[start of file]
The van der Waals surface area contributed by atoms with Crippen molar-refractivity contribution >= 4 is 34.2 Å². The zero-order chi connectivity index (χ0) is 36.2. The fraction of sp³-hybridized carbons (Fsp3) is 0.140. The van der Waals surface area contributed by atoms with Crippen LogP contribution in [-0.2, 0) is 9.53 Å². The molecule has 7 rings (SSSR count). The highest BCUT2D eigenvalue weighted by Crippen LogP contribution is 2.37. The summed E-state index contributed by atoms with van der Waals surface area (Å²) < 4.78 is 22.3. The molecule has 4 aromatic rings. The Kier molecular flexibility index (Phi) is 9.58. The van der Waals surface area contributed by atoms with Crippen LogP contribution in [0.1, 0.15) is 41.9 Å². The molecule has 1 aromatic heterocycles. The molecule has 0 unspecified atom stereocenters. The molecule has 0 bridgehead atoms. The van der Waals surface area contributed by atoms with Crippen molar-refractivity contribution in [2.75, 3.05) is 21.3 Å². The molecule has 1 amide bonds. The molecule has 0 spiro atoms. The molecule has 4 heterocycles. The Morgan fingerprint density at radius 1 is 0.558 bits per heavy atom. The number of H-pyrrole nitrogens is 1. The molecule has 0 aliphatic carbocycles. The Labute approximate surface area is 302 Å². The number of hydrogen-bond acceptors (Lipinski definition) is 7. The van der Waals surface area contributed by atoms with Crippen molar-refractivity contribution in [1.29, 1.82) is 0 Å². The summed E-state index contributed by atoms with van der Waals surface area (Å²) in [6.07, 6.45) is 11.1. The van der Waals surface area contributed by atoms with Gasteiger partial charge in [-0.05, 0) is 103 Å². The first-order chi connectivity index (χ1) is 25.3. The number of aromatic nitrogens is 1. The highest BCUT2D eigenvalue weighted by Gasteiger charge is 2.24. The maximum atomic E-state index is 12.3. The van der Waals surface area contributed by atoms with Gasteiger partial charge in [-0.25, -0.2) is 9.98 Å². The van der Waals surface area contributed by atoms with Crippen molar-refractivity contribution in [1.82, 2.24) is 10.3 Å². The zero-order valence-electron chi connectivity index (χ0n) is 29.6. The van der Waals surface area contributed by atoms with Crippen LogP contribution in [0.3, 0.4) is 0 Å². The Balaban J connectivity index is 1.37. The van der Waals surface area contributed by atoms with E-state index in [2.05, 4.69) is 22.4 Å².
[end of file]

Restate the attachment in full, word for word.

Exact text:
The van der Waals surface area contributed by atoms with Crippen molar-refractivity contribution >= 4 is 34.2 Å². The zero-order chi connectivity index (χ0) is 36.2. The fraction of sp³-hybridized carbons (Fsp3) is 0.140. The van der Waals surface area contributed by atoms with Crippen LogP contribution in [-0.2, 0) is 9.53 Å². The molecule has 7 rings (SSSR count). The highest BCUT2D eigenvalue weighted by Crippen LogP contribution is 2.37. The summed E-state index contributed by atoms with van der Waals surface area (Å²) < 4.78 is 22.3. The molecule has 4 aromatic rings. The Kier molecular flexibility index (Phi) is 9.58. The van der Waals surface area contributed by atoms with Crippen LogP contribution in [0.1, 0.15) is 41.9 Å². The molecule has 1 aromatic heterocycles. The molecule has 0 unspecified atom stereocenters. The molecule has 0 bridgehead atoms. The van der Waals surface area contributed by atoms with Crippen molar-refractivity contribution in [2.75, 3.05) is 21.3 Å². The molecule has 1 amide bonds. The molecule has 0 spiro atoms. The molecule has 4 heterocycles. The Morgan fingerprint density at radius 1 is 0.558 bits per heavy atom. The number of H-pyrrole nitrogens is 1. The molecule has 0 aliphatic carbocycles. The Labute approximate surface area is 302 Å². The number of hydrogen-bond acceptors (Lipinski definition) is 7. The van der Waals surface area contributed by atoms with Crippen molar-refractivity contribution in [1.29, 1.82) is 0 Å². The summed E-state index contributed by atoms with van der Waals surface area (Å²) in [6.07, 6.45) is 11.1. The van der Waals surface area contributed by atoms with Gasteiger partial charge in [-0.05, 0) is 103 Å². The first-order chi connectivity index (χ1) is 25.3. The number of aromatic nitrogens is 1. The highest BCUT2D eigenvalue weighted by Gasteiger charge is 2.24. The maximum atomic E-state index is 12.3. The van der Waals surface area contributed by atoms with Gasteiger partial charge in [-0.25, -0.2) is 9.98 Å². The van der Waals surface area contributed by atoms with Crippen molar-refractivity contribution in [1.82, 2.24) is 10.3 Å². The zero-order valence-electron chi connectivity index (χ0n) is 29.6. The van der Waals surface area contributed by atoms with Crippen LogP contribution in [0.3, 0.4) is 0 Å². The Balaban J connectivity index is 1.37. The van der Waals surface area contributed by atoms with E-state index in [2.05, 4.69) is 22.4 Å².